In the UK, I have worked with young people for the last 7 years. I am a qualified youth worker and feel pretty comfortable in most situations in my field of work. Where others might shy away from a large group of young people in the street - I would see this as an exciting challenge, asking myself, 'How might I engage with them in a positive way?'. Then I arrived in Honduras.. and I realized what it really means to be out of my comfort zone.
Previously, I´ve never been unable to use language. I've never been unable to communicate verbally. I´ve never realized how much I rely on language to express myself, my skills and my enthusiasm for the work I do. I have worked with young people who struggled with communication and I have worked with adults with Autism, but to stand in front of a room of young people, wanting to say so much, but unable to say anything; now that’s a challenge.
In La Esperanza- Intibuca, we travel out to rural communities in the region to facilitate the learning and development of young people and the wider community through delivering workshops. We cover a variety of subjects such as self esteem, skills building and gender equality, amongst other areas. We have initiated a women´s support group in each of the communities we work with and also teach English. Now, before I get ahead of myself, I hear you asking ´How? How can you possibly deliver a workshop without speaking the same language?´.
When working with young people, as volunteers and professionals, we are constantly encouraging learning and development, through setting examples and modelling behaviour. We build relationships through actions, not souly through language. In the UK, I practice this approach and believe everything we do impacts on others, particularly young people because they can be easily influenced. For me, a big smile and an enthusiastic greeting means more than a thousand words.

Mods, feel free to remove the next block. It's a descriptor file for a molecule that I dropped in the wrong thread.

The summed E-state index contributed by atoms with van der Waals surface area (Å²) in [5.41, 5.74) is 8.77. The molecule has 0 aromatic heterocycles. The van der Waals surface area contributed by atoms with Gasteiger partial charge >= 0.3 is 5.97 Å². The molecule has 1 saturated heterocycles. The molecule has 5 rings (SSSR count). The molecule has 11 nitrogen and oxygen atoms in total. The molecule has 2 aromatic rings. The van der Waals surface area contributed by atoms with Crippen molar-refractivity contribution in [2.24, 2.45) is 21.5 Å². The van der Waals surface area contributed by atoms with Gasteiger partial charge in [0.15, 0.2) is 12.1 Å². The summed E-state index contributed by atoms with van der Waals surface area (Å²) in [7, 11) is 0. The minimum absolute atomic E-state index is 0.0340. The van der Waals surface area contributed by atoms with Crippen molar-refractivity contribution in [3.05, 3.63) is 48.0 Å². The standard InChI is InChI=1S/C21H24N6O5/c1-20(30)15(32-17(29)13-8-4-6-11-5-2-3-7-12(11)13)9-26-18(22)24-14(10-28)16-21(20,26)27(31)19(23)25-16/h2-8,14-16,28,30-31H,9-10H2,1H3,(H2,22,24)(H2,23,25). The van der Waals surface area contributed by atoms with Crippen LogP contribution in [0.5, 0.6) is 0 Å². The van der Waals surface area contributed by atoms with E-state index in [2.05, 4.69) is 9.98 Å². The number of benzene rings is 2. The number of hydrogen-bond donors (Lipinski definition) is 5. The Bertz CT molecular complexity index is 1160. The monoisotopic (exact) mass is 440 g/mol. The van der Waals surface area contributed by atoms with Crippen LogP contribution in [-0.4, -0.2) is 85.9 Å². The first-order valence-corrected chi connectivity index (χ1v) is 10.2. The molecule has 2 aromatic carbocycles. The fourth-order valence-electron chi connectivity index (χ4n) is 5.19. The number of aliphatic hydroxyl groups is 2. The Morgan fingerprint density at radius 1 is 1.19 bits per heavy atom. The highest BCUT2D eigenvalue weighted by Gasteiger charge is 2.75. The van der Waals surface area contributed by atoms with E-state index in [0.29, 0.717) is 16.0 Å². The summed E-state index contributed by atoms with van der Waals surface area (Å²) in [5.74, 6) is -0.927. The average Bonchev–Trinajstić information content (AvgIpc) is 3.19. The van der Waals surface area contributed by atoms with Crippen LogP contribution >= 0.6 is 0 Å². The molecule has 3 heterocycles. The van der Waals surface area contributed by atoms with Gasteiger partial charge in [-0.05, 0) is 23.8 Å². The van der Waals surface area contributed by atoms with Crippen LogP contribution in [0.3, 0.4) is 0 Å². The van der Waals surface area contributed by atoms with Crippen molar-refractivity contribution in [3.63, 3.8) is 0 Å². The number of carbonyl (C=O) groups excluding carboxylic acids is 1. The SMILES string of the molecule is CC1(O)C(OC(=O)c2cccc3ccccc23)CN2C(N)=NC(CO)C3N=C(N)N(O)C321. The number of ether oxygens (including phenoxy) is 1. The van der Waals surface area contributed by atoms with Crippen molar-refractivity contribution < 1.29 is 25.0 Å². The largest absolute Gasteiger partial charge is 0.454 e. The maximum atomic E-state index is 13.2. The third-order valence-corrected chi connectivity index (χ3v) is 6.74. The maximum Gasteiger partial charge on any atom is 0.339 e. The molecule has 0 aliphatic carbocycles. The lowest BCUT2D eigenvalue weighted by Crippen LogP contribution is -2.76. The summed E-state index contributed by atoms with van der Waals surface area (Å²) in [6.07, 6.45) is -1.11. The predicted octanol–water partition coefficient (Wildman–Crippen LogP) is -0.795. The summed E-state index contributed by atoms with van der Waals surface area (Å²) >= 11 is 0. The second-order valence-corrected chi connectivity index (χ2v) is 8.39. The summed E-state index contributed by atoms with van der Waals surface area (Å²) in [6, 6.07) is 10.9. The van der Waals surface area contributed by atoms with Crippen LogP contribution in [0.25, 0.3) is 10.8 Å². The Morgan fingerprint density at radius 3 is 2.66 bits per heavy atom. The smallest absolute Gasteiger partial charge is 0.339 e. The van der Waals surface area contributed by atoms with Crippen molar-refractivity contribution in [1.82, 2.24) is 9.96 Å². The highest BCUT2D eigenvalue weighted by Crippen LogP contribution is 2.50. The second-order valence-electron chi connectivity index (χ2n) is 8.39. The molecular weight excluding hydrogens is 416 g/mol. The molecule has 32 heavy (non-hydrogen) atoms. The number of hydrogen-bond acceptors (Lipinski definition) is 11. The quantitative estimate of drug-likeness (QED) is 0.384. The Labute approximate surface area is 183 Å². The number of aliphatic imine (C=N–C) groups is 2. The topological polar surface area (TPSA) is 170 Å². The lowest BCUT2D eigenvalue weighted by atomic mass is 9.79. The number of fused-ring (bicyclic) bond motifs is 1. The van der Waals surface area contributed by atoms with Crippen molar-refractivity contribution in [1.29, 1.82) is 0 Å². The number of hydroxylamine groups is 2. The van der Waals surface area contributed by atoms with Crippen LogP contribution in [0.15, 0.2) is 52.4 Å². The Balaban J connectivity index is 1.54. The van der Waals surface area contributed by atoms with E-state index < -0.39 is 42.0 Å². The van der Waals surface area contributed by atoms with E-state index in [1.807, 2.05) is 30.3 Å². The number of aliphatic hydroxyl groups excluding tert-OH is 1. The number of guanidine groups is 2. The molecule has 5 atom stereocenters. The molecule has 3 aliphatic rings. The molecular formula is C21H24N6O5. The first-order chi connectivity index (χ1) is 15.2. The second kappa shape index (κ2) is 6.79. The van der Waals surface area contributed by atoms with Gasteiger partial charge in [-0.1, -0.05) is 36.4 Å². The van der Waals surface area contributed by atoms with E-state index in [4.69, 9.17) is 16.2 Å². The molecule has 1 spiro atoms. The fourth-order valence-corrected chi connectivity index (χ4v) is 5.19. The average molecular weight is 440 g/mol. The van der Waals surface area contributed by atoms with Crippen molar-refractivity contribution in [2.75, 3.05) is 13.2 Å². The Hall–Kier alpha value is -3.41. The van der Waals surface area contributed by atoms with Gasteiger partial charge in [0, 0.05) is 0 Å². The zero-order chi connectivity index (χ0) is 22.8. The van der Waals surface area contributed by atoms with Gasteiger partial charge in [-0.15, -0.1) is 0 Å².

Don´t get me wrong, when I first arrived in Honduras, I felt useless. It was as if all my experience, skills and, as a result, confidence, had been taken from me without warning. It took me time to accept the fact that I would have to rely A LOT on the support of others (particularly the national volunteers), to do the work I felt was important with the young people we were working with. Furthermore, as a leader, this was even more frustrating because I felt I had to meet the high expectations set by myself and others. However, with hard work, a lot of patience and by embracing the ability to laugh at myself, I began to grow in confidence. With confidence (and with a little help from my good friend, the Spanish language) came an increased ability to work with young people in the ways that I feel are necessary.
Over the last 6 weeks, I have developed in ways I never thought possible- both personally and professionally. I have not been able to rely on the skills and experience which I previously treasured. And as a result, I´ve developed new means of communication, new abilities, knowledge and an inner confidence I never thought possible when I first arrived.
Written by UK leader Hannah Tugwell